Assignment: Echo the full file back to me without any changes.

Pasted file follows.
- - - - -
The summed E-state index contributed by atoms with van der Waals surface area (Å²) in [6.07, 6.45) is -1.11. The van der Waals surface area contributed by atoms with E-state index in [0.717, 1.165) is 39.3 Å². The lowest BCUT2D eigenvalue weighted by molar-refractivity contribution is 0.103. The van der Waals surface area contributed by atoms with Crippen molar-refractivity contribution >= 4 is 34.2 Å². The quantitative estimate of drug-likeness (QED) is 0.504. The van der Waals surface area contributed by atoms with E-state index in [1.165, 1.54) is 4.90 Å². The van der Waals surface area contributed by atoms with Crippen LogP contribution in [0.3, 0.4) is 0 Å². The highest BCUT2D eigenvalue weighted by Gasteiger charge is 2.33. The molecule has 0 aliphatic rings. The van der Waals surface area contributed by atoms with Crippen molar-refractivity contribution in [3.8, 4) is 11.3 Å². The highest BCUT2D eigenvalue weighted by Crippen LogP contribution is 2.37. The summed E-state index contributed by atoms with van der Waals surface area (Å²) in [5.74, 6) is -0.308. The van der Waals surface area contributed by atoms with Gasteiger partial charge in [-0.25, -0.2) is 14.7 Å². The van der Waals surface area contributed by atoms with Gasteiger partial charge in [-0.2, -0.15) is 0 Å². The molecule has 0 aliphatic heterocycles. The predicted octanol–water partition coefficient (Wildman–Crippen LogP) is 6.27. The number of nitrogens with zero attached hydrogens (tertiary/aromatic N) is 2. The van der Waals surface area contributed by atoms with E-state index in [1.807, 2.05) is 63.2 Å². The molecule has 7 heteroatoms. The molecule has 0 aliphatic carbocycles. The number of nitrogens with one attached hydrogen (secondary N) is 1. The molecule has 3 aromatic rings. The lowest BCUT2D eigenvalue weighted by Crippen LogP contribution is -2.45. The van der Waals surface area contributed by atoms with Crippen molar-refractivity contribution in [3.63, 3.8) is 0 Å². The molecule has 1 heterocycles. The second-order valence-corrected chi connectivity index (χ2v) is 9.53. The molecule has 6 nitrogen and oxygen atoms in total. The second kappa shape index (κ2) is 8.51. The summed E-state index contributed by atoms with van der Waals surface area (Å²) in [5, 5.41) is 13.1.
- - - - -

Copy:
The summed E-state index contributed by atoms with van der Waals surface area (Å²) in [6.07, 6.45) is -1.11. The van der Waals surface area contributed by atoms with E-state index in [0.717, 1.165) is 39.3 Å². The lowest BCUT2D eigenvalue weighted by molar-refractivity contribution is 0.103. The van der Waals surface area contributed by atoms with Crippen molar-refractivity contribution >= 4 is 34.2 Å². The quantitative estimate of drug-likeness (QED) is 0.504. The van der Waals surface area contributed by atoms with E-state index in [1.165, 1.54) is 4.90 Å². The van der Waals surface area contributed by atoms with Crippen LogP contribution in [0.3, 0.4) is 0 Å². The highest BCUT2D eigenvalue weighted by Gasteiger charge is 2.33. The molecule has 0 aliphatic rings. The van der Waals surface area contributed by atoms with Crippen molar-refractivity contribution in [3.8, 4) is 11.3 Å². The highest BCUT2D eigenvalue weighted by Crippen LogP contribution is 2.37. The summed E-state index contributed by atoms with van der Waals surface area (Å²) in [5.74, 6) is -0.308. The van der Waals surface area contributed by atoms with Gasteiger partial charge in [-0.25, -0.2) is 14.7 Å². The van der Waals surface area contributed by atoms with Gasteiger partial charge in [-0.2, -0.15) is 0 Å². The molecule has 0 aliphatic heterocycles. The predicted octanol–water partition coefficient (Wildman–Crippen LogP) is 6.27. The number of nitrogens with zero attached hydrogens (tertiary/aromatic N) is 2. The van der Waals surface area contributed by atoms with E-state index in [1.807, 2.05) is 63.2 Å². The molecule has 7 heteroatoms. The molecule has 0 aliphatic carbocycles. The number of nitrogens with one attached hydrogen (secondary N) is 1. The molecule has 3 aromatic rings. The lowest BCUT2D eigenvalue weighted by Crippen LogP contribution is -2.45. The van der Waals surface area contributed by atoms with Crippen molar-refractivity contribution in [3.63, 3.8) is 0 Å². The molecule has 1 heterocycles. The second-order valence-corrected chi connectivity index (χ2v) is 9.53. The molecule has 6 nitrogen and oxygen atoms in total. The second kappa shape index (κ2) is 8.51. The summed E-state index contributed by atoms with van der Waals surface area (Å²) in [5, 5.41) is 13.1.